The 116th Congress that was sworn in this week is slightly more religiously diverse than the previous Congress, but it continues to contrast with the U.S. population as a whole, according to a new analysis of lawmakers’ faith.
The new Congress includes the first two Muslim women to ever serve in the U.S. House, including Rep. Ilhan Omar, D-Minn., and four more Jewish members than the previous session, including Rep. Dean Phillips, D-Minn., according to the report by the Pew Research Center.
But 88 percent of this session’s lawmakers are Christian, compared with 71 percent of the population. And just one lawmaker reported being unaffiliated with any religion, compared with 23 percent of the population as a whole.
“Congress continues to grow more religiously diverse, while at the same time it’s happening more slowly than in the public overall,” said Besheer Mohamed, a senior researcher at Pew.
Catholics are the largest single Christian denomination among lawmakers, with 163 members, according to Pew’s “Faith on the Hill” report based on data from CQ Roll Call.
Baptists and Methodists came in second and third, with 72 and 42 members. Lutherans, Presbyterians and Episcopalians each had 26 members.
Minnesota’s 10-member congressional delegation reflects a mix of faiths. Three members reported being Catholic — Democratic Rep. Betty McCollum and Republican Reps. Tom Emmer and Pete Stauber. Three reported being Lutheran — Republican Rep. Jim Hagedorn and Democratic Reps. Collin Peterson and Angie Craig.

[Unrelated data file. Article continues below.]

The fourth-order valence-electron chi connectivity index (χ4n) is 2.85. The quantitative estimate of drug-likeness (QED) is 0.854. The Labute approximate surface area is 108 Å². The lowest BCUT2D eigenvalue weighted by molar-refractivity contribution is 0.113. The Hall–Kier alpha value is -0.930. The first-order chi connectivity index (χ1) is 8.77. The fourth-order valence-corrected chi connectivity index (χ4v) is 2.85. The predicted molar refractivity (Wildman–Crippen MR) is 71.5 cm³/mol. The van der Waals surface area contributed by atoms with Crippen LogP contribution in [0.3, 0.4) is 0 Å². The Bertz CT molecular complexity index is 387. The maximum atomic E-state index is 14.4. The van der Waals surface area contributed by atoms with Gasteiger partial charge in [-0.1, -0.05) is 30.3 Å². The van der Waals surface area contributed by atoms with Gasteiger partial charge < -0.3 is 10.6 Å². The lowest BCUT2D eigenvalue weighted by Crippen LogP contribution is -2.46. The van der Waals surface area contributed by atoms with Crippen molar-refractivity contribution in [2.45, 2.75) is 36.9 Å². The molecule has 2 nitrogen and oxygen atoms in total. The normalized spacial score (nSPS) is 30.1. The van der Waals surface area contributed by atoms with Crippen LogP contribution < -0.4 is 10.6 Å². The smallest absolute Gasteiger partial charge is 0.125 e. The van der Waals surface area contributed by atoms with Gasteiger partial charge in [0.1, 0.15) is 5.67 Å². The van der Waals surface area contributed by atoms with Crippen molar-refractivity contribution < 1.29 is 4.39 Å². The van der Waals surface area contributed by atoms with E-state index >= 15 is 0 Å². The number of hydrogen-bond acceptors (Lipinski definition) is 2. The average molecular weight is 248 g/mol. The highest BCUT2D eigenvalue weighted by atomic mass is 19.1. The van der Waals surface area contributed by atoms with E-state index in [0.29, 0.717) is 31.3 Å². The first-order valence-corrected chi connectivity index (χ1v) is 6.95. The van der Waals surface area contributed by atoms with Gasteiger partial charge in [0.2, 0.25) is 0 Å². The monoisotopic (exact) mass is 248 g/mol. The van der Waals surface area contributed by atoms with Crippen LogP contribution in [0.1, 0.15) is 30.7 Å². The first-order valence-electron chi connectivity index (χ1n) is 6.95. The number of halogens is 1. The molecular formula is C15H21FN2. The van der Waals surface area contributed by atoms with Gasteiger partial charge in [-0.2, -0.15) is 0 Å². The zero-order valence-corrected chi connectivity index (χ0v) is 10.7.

Democratic Sen. Amy Klobuchar also is Protestant, a Congregationalist. Sen. Tina Smith, D-Minn., is among 18 lawmakers who did not provide any information.
The composition of Congress differs in several ways from the general population, the analysis found. Catholics are overrepresented. Catholics make up 30 percent of Congress but 21 percent in the nation.
The same is true for the share of Jewish lawmakers. With 34 members this session, they are 6 percent of Congress but 2 percent of the total population.
Meanwhile, the number of Muslims crept from two to three since the last session. There are just two Buddhists and three Hindu members, and the number of Mormons dropped from 13 to 10.
Of the 471 House and Senate members who called themselves Christian, a surprising number — 80 — did not specify a denomination.
Only one legislator, Sen. Kyrsten Sinema, D-Ariz., reported that she had no religious affiliation, meaning she didn’t belong to any organized religion.
“That’s striking,” said Mohamed. “That one [person] compares to nearly one in four in the general public.”
Congress members who declined to provide any information, checking the box “don’t know/refused,” jumped from 10 to 18 since the last session.
“We all see growing reticence among some members of Congress to specify their religious affiliation,” said Mohamed.
Not specifying a religion, or being unaffiliated, doesn’t mean a person is an atheist. But being associated with that could be a liability for a politician.
In a 2016 survey, Pew found that 51 percent of respondents said they’d be less likely to vote for a candidate who didn’t believe in God. Another 41 percent said it wouldn’t matter.
The 116th Congress continues a pattern of being overwhelmingly Christian. Pew reports that 95 percent of Congress members were Christian in the 1961-62 session, when it first began collecting the data, dropping slightly to 91 percent last session and 88 percent this year.
“There is a slow change toward diversity,” said Mohamed. “We’re not seeing fluctuation.”